ROAD SIGNAGE IN IRELAND - 

LETTER TO NRA - SEPTEMBER 1997

Signposting Department
National Roads Authority 
St. Martins House
Waterloo Road
Dublin 4 September 13, 1997

Dear Sir/ Madam

In the course of my work during the past week I have covered almost 1,200 miles of the western part of Ireland from Kerry to Donegal. Partly because of this but also of my experience over the years, touring the country and out of my discussions with others, both nationals and tourists I must write on the subject of signposting or rather the inadequacy of same all over the place.

I recall reading or possibly hearing an interview somewhere with the chief of the NRA recently in which he made an incredible amount of sense and fully acknowledged the inadequacy in signposting. It was in this interview that I also discovered the reason behind the little numerical signs on main national routes.

In any case there are five main bones of contention which greatly irritate me.

Firstly is the incidence where an attraction or destination is signposted up to a point and before reaching the destination the signposting peters out.

Secondly is the apparent practice of signposting small villages (usually not even on the OS road map of Ireland) and failing to make any reference to main towns. Surely signposts are predominantly for strangers in an area who are in the majority heading for main destinations or attractions and surely the locals know where they're going and have no need for such local signposts. Along with this are the huge amount of major junctions without any signposts at all. Might I suggest that signposting strategy be primarily planned in conjunction with the two most popular road maps in use, namely the Bord Failte map and the Michelin map. 

Thirdly is a practice for which you are not by any means to blame, whereby young and perhaps not so young gurriers change signpost directions "for the crack". However I wonder could this not be partly rectified or prevented by a bolt, self tapper or spot of weld attaching the sign bracket directly to the post, along with a publicity campaign requesting locals to change or report misdirected signs.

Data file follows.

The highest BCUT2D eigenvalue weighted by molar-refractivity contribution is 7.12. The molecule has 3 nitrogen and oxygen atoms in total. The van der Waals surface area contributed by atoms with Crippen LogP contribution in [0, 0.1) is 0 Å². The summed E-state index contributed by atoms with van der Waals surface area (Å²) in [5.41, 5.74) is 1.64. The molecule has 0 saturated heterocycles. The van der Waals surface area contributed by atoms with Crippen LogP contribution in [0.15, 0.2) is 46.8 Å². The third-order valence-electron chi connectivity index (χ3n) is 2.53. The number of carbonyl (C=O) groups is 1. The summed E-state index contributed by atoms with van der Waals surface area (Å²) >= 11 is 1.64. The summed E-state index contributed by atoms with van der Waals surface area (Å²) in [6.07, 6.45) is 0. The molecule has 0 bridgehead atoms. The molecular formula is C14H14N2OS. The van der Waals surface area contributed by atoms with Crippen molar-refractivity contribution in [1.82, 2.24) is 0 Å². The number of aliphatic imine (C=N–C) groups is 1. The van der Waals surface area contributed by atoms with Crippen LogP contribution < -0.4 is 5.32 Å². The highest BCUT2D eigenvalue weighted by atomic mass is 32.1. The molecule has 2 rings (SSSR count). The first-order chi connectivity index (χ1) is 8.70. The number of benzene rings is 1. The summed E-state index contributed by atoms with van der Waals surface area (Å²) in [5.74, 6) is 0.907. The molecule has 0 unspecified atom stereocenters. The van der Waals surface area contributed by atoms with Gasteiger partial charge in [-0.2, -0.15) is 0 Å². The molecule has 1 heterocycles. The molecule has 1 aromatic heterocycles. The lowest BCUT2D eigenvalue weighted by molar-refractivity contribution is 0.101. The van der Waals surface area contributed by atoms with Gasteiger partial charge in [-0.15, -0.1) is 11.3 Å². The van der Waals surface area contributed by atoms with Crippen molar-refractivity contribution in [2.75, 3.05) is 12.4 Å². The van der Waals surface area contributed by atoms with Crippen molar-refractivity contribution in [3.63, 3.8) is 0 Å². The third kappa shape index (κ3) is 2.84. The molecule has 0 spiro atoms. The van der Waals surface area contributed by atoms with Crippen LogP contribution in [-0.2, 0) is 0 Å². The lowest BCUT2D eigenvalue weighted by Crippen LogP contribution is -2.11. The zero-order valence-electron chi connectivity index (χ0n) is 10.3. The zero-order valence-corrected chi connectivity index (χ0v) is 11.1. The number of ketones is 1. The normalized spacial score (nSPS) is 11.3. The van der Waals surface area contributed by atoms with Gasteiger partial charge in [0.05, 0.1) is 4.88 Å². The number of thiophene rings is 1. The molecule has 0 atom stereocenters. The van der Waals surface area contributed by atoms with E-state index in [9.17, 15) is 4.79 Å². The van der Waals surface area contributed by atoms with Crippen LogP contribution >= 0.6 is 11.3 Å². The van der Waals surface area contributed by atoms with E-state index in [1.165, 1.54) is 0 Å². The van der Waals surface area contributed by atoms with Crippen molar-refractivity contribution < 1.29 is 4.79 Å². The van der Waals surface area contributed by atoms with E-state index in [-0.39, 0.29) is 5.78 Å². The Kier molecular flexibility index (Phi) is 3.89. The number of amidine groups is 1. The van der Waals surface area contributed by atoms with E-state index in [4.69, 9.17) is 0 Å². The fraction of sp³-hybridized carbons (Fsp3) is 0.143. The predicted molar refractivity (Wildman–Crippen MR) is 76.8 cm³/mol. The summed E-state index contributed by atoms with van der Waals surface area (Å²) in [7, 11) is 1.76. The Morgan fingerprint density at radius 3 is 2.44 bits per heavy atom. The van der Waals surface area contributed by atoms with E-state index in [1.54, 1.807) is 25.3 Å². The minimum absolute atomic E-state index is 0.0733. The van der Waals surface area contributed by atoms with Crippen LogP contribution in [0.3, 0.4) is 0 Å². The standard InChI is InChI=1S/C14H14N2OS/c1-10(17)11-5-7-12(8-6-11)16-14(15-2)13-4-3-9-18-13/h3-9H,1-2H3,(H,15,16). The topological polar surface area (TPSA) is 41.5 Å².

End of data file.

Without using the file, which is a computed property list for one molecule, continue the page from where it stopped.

Fourthly is the dearth of signs both on the approach to towns for directions to the town centre (admittedly not bad) but moreso within towns on how to get out of the town towards another main destination (Showing BOTH national route numbers AND Destinations). About 3 years ago I had a conversation with a poor fellow, in Castlebar from the country for the night, who was wondering which way he should go to get out of town to a particular destination. He told me that he had spent an hour one night driving around the town trying to get out, and Castlebar isn't all that big.

Finally is the lack of confirmation signs when one does take a particular turning. One can drive for up to ten miles before encountering another sign to confirm that one is indeed on the right road.

There are thousands of all the above such incidences which I could indicate on a map and even then it would be by no means exhaustive. Do you have or is there any provision or plan to engage a signpost inspector or regional inspectors for the country. I think such proposal should be investigated with a view to compiling a report in consultation with local authorities, tourism interests and the motoring and transport industries.

I look forward to your reply on the points raised. And in the event that a decision is made to appoint such a person I would be interested in being considered for the job.

Yours Sincerely

____________
Peter Jordan

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